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Indonesia's finance minister Sri Mulyani Indrawati told CNBC she was optimistic her country could receive a ratings upgrade this year — despite oil being pinned below $50, levels at which she said her country is generally "comfortable."
Despite the low price of crude walloping other OPEC nations, Indonesia, which is part of the G-20 group of the world's biggest economies, is managing to ride out the crisis. It has a coveted investment grade credit rating from Moody's Investors Service and Fitch Ratings, but not yet from Standard & Poor's.
Indrawati told CNBC she hoped Indonesia's rating might be upgraded in 2016, with the Indonesian government engaged in programs to boost infrastructure spending, open up the private sector and reform taxation.
"We are very much confident — this is very much the focus of all the reform of the fiscal (policies), that we are going to have much more credible, coherent narrative (of) policy," Indrawati told CNBC at the G-20 summit in Hangzhou, China on Sunday.
"It's a very strong package (of) macro prudent and the very ambitious structural reform. Not a country in which growth is generated by a bubble activity but real, deep reform that can be sustainable, so I'm optimistic that it could happen," she added.
The International Monetary Fund sees Indonesia's economy growing by a healthy 4.9 percent this year and 5.3 percent in 2017.
In June, Standard & Poor's affirmed Indonesia's rating outlook at "BB+" with a positive outlook, implying the country's credit status could be hiked to investment grade. Fitch Ratings and Moody's Investors Service already rank Indonesia in this category, which indicates a debt issuer is less likely to default than peers assigned a "speculative grade" rating.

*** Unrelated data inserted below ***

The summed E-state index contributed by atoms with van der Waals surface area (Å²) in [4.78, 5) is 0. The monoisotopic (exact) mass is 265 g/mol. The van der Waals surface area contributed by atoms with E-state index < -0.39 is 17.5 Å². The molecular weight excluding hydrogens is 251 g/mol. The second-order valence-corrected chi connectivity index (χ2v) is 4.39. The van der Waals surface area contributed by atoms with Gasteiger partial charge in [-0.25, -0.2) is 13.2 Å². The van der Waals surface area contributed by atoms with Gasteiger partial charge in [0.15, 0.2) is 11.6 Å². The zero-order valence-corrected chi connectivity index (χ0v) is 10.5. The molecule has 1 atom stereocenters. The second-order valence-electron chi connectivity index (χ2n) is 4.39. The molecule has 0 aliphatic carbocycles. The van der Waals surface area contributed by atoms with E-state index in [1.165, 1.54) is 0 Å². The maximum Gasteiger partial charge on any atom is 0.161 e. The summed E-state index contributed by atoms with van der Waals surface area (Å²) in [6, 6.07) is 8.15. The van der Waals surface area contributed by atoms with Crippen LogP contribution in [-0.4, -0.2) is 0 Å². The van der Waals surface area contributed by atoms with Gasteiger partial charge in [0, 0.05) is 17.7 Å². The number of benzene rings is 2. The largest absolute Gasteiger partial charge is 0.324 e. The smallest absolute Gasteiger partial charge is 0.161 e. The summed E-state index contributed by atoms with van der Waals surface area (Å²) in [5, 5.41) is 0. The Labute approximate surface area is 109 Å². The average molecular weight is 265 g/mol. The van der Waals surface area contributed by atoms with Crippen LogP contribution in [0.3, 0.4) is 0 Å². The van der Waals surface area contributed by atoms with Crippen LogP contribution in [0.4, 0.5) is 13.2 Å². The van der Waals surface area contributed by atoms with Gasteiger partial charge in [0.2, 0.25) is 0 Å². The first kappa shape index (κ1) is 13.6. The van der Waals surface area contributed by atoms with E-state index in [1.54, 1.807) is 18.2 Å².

Indonesia is the only OPEC member country in Asia-Pacific and has the largest economy in the south east of the region. It exported $6.4 billion worth of petroleum in 2015, according to OPEC data.
Indrawati forecast crude oil would remain at today's historically low levels between $40 and $45 per barrel, baring disruption from security problems or natural disasters.
"If we look at the purely supply and demand, I think that is going to be sustained," she told CNBC.
"We already have put in a budget of around $40-$45 and (at) that level, we're looking at all the situation in the supply side of the oil and gas, as well as the demand side, I'm comfortable with that level," the minister added separately.
WTI crude futures for October fell back below $45 last week. Light crude has rallied by around 19 percent this year, but remains far below the levels above $100 traded at prior to the commodities rout of July 2014 onward.
Petroleum and natural gas are major industries for Indonesia, but manufacturing, tourism, agriculture and mining are also significant. The country exported 315,100 of barrels of crude oil per day in 2015, according to statistics from OPEC, which Indonesia rejoined in July.